Apple has been trying to interest a number of Hollywood studios in an iTunes rental service, and several people familiar with the negotiations said more than one studio would appear onstage at the company's Macworld exhibition in San Francisco beginning January 14 to endorse a new Apple movie rental service.
These people, who were not authorized to speak publicly about the negotiations, confirmed the Apple-Fox relationship. Apple now trails several companies offering digital movie rental services,.
The Financial Times first reported the
Steven P. Jobs, the co-founder and chief executive of Apple, has been publicly
Apple, which is based in Cupertino, Calif., now sells movie downloads from several studios through its iTunes service, including
With more than 30 million iPods sold, many of which can display videos, Apple has in its customers an attractive audience for the Hollywood studios. Moreover, the ability of consumers to watch movies on multiple devices--video players, laptops, desktop computers, and televisions--would be a significant advance for Apple, by expanding the market for movie rentals.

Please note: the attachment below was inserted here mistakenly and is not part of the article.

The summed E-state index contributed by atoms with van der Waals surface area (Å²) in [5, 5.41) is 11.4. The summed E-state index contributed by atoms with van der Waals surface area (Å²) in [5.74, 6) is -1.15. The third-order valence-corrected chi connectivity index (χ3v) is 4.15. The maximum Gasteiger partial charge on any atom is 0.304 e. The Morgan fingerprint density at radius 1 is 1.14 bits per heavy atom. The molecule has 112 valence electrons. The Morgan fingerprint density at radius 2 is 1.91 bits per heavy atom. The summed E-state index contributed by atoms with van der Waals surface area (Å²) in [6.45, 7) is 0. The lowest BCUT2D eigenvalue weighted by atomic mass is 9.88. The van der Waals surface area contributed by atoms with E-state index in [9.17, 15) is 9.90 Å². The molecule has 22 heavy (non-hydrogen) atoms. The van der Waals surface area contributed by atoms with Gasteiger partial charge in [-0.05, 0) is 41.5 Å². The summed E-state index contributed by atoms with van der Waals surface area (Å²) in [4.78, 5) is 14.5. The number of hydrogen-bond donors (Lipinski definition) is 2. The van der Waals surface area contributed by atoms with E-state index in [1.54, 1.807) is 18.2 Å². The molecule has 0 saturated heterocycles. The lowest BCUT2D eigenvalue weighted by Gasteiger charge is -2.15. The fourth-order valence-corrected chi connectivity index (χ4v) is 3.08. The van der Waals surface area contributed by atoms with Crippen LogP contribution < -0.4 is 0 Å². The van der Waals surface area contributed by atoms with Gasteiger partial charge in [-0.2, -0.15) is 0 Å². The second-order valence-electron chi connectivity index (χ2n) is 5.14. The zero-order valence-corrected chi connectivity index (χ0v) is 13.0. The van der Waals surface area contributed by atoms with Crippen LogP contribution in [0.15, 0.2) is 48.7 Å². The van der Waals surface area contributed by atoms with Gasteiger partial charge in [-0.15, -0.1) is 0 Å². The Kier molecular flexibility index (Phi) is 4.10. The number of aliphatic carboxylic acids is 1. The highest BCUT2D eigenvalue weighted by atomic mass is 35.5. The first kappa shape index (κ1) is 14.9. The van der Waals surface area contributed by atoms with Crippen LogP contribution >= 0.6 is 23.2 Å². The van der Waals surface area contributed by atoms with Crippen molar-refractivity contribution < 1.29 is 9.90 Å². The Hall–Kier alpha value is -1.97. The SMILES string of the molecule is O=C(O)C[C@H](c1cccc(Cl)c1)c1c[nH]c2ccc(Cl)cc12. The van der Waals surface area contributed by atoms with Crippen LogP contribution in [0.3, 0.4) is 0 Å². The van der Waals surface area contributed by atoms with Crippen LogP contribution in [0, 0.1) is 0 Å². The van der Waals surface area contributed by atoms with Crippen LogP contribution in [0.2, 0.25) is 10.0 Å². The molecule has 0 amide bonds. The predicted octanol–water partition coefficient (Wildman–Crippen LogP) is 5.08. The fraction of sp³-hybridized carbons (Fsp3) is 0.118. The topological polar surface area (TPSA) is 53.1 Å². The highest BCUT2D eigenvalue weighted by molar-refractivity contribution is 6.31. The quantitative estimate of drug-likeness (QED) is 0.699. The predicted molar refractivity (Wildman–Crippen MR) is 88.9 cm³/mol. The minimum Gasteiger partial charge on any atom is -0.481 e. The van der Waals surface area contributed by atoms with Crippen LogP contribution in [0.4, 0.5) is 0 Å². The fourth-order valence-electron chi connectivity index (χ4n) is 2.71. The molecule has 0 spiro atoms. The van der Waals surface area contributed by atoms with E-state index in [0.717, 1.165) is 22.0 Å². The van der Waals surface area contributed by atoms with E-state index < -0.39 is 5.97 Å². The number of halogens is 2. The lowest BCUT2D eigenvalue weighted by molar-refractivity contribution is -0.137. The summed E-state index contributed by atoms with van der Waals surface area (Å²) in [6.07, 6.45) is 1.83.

The deal for movie rentals is enhanced by Apple incorporating its FairPlay digital rights management system to let consumers transfer rental movies for viewing on iPods or on the iPhone.
Shares of Apple climbed as high as $202.96 on Thursday, but they fell at the end of the day to close at $198.57.
It is unclear whether movie rentals would give the company's
Apple TV plugs into a television and wirelessly pulls in video and music from a Mac or off the Internet. The device, which costs $300 to $400, has not proved popular. Apple TV is an important foray, however, because it places Apple squarely in the consumer electronics market, where it will compete with Microsoft and industry giants like Sony and Hewlett-Packard, which are also eagerly looking at markets for entertainment beyond the PC screen.